A Green Adventure: How to have a fun, Green Holiday
|Date:||16 May 2023|
Are you looking for a fun vacation for the summer? Traveling doesn’t have to come with waste, pollution, and expensive hotels. If you don’t know the options for a fun, adventurous, environmentally-aware trip, Larisa will share her experience in this blog. With a big passion for traveling in nature, she will inspire you with ideas by sharing the story of her adventure.
After the removal of Covid restrictions, the tourism industry faced the foreshadowed boom. From skiing in the Alps to a city break in Barcelona, students save up with part-time jobs to get to their desired destinations for a life-changing experience. However, not often do we ask ourselves: how do our vacations impact the environment? Approximately 10% of global CO2 emissions are caused by the travel sector, plane travel being the number one cause.
My first self-organized trip was in high school. Dead set on seeing a beautiful waterfall on the other side of my home country (Romania), I planned a 10-day trip to connect every natural monument on the way to that waterfall. I had a low budget which coincidentally made my trip very sustainable at a time when I never heard about the concept of ‘ecotourism’. How did I get there and what made my trip so sustainable? How to plan your own eco-friendly adventure? Find out this and more tips as I walk you through what I learned from my first unforgettable eco-trip.
Visit your surroundings
It is needless to say that the carbon footprint becomes larger the further you travel. Pinpoint the natural parks and cultural heritages closest to you on the map, those are also the places where you can get easy access to local products, and engaging with the community will give you great satisfaction. If you are a city-lover, you can check the cities ranked as Green Capitals. For now, the capital of Slovenia, Ljubljana, is in the lead. You will not visit all the cities in the world, isn’t it better to choose one that shares your green values?
Where to sleep?
If you are a risk-taker you can arrive earlier at your destination and ask locals for good accommodation. Most of the time, they will recommend you their friends and family's places and will be very grateful for your stay. You'll get to know the people, get a cheaper stay, and if you're lucky you'll get a taste of a home-made traditional meal. However, this strategy will not work in highly frequented places and it’s very recommended to have basic knowledge about the local culture and language.
On the other hand, if you like your plans to be predictable, I suggest you dedicate some time to finding a more rustic, family-tradition type of location, greener than most large hotel chains.
Engage with nature
Hiking, climbing, diving, sailing, and camping are only hand-few activities popular among naturalists. Engaging with all forms of nature gives you incredible satisfaction and you’ll never get bored. My take is to always look for small businesses that offer entertaining services depending on the landscape. If you're next to a river look for rafting companies. If you are hiking through rocky mountains look for tours in the nearby caves. Getting a horseback riding trip in the mountains is not only something on National Geographic! At the end of the day, getting a boat tour with a local fisherman will feel similar to that jet ski you have been dreaming of.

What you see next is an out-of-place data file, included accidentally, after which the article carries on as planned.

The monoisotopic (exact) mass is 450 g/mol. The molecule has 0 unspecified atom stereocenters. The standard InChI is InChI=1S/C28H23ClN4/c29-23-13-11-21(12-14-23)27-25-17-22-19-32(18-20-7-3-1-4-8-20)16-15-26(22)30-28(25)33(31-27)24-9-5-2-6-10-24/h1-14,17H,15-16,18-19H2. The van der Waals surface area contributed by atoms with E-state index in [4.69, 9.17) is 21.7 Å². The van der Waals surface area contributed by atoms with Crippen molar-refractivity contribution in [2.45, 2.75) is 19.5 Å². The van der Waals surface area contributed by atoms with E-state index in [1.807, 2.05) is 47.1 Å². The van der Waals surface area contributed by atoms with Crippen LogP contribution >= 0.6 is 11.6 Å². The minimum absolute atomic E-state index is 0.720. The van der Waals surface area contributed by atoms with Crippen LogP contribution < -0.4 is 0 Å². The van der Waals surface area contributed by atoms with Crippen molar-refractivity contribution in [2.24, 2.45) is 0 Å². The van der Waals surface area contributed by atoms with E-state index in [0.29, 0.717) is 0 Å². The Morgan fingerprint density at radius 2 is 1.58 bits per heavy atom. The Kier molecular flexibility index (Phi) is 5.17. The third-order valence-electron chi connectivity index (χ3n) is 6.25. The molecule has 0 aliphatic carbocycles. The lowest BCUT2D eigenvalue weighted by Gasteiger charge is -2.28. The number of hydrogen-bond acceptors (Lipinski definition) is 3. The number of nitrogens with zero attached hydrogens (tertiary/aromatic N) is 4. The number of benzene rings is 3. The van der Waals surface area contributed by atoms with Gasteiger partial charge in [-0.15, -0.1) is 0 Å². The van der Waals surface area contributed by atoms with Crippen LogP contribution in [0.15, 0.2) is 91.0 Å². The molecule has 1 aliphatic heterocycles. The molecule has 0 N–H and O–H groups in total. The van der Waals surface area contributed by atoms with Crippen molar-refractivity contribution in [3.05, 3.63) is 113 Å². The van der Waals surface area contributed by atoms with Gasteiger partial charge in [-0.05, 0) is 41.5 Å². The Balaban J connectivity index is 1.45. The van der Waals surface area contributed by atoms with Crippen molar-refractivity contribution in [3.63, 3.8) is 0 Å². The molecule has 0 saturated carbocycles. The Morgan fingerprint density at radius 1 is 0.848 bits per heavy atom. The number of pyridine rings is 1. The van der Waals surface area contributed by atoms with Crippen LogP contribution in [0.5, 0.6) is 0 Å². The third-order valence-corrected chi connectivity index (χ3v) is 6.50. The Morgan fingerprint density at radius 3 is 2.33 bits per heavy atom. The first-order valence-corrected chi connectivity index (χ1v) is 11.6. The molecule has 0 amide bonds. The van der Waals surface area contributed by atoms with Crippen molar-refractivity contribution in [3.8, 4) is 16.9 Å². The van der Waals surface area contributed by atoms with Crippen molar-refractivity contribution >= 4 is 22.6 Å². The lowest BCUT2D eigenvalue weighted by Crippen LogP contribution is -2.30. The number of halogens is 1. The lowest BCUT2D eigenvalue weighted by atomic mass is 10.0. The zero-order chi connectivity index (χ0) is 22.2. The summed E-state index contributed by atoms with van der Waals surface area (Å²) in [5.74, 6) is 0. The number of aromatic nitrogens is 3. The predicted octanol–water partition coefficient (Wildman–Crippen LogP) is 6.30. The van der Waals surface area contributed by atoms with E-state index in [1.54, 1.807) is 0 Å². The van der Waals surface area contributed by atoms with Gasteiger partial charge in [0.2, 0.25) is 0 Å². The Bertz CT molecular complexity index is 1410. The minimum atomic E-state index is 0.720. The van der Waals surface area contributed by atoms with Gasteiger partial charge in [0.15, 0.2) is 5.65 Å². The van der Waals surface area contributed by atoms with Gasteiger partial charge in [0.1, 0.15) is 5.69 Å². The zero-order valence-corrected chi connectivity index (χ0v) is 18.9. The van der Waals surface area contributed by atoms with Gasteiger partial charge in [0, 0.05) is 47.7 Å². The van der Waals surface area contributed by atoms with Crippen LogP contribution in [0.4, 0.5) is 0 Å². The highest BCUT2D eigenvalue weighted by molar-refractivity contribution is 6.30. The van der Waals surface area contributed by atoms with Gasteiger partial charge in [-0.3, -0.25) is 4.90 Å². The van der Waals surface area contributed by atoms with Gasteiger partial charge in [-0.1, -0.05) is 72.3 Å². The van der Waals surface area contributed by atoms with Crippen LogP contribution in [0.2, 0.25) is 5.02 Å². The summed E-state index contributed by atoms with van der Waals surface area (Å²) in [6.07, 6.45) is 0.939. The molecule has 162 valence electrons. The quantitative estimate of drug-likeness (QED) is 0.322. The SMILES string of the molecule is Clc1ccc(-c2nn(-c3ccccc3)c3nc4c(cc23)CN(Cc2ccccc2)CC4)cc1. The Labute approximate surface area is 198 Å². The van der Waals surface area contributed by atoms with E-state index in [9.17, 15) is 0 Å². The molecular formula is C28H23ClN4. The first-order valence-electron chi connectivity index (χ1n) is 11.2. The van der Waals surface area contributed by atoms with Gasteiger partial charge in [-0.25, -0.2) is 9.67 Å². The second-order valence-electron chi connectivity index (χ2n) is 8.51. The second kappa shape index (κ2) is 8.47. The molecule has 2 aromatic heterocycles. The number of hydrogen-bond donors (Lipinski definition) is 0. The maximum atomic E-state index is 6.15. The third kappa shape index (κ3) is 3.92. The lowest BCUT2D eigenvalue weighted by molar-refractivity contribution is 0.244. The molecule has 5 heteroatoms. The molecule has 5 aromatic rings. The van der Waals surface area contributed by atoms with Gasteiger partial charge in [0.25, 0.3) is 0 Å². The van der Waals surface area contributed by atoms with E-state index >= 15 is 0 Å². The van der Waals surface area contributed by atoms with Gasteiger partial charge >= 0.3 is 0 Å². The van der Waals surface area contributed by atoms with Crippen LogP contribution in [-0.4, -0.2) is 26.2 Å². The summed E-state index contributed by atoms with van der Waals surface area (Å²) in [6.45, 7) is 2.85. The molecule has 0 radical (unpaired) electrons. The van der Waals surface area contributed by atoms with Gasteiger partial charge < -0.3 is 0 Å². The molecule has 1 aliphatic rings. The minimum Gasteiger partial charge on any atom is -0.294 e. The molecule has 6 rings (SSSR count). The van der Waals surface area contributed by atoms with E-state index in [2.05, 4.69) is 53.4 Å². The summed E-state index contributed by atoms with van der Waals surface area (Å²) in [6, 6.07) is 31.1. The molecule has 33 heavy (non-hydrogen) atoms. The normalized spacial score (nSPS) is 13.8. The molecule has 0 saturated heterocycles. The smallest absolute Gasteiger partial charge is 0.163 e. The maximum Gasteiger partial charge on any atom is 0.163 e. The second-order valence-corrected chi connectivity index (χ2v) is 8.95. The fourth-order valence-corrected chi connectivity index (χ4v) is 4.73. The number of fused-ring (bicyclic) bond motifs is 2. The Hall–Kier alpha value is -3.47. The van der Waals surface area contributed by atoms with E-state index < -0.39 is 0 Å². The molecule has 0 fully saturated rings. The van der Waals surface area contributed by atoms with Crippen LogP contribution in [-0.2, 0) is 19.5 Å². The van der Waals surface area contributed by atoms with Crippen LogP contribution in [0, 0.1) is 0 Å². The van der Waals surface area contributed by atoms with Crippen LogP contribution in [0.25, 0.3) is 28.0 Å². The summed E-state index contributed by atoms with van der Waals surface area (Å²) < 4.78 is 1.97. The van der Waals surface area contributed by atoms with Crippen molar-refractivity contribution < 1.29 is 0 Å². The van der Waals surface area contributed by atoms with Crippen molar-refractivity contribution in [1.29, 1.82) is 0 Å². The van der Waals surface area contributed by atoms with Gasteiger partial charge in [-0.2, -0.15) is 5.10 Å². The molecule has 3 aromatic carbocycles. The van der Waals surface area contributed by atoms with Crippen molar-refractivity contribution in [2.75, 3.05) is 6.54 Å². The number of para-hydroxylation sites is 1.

I often check the European Youth website for opportunities to engage in the local, rural communities, for organic farming or sustainability. This allows me to have a free vacation with included meals and “learning-by-doing” opportunities. You can choose to teach children how to protect their environment or litter-pick on the beach. WWOOF is also a famous movement that allows you to travel for cheap to Organic Farms and bring your contribution.
Your transport has the highest impact on your journey. Of course, locally you can travel by bike or public transport. You will find your way in the most unexpected ways by being creative. On my way to the waterfall, I got picked up by the driver of a school bus. I even traveled with a van that was bringing miners to work. These are necessary journeys for locals and you will not generate extra emissions.
For long-distances, I choose the train as much as the time allows. On your way, you can genuinely figure out what being present means and find your inspiration. You can also use shared cars with Bla Bla car or hitchhiking. Flix- Bus could be an option as well. Their company saves 366% CO2 compared to the same journey by car.
I think that you are ready for your first adventure! Pack only the essentials, buy the train tickets, call those locals, and be on your way!
About the waterfall…I never made it there. The best part about a destination is the many journeys that can bring you there.
Hi! I am Larisa, a bachelor’s student in Behaviour and Neurosciences, with many temporary niche hobbies like roller skating, guitar, and jujitsu. I moved to Groningen from Transilvania, a romanian region mostly known for the vampires and castles, but for me, the place where I fell in love with nature. I connected to the woods, the mountains, the fields, and the animals during the weekends spent with my grandfather in the village. Later, I discovered my love for wandering in nature: hiking, swimming, camping, and observing. As I grew old enough, I returned to the villages trying to teach children how to protect and grow alongside nature. Of course, like every teaching experience, I eventually learned a lot more from them, as local communities have generations of knowledge behind them. No matter the background, I believe that everyone should pay attention to our environment, and from the perspective of a neuroscience and behaviour student with an ecology background, I like to look at how we integrate into our environment, how we change it, and how it changes us.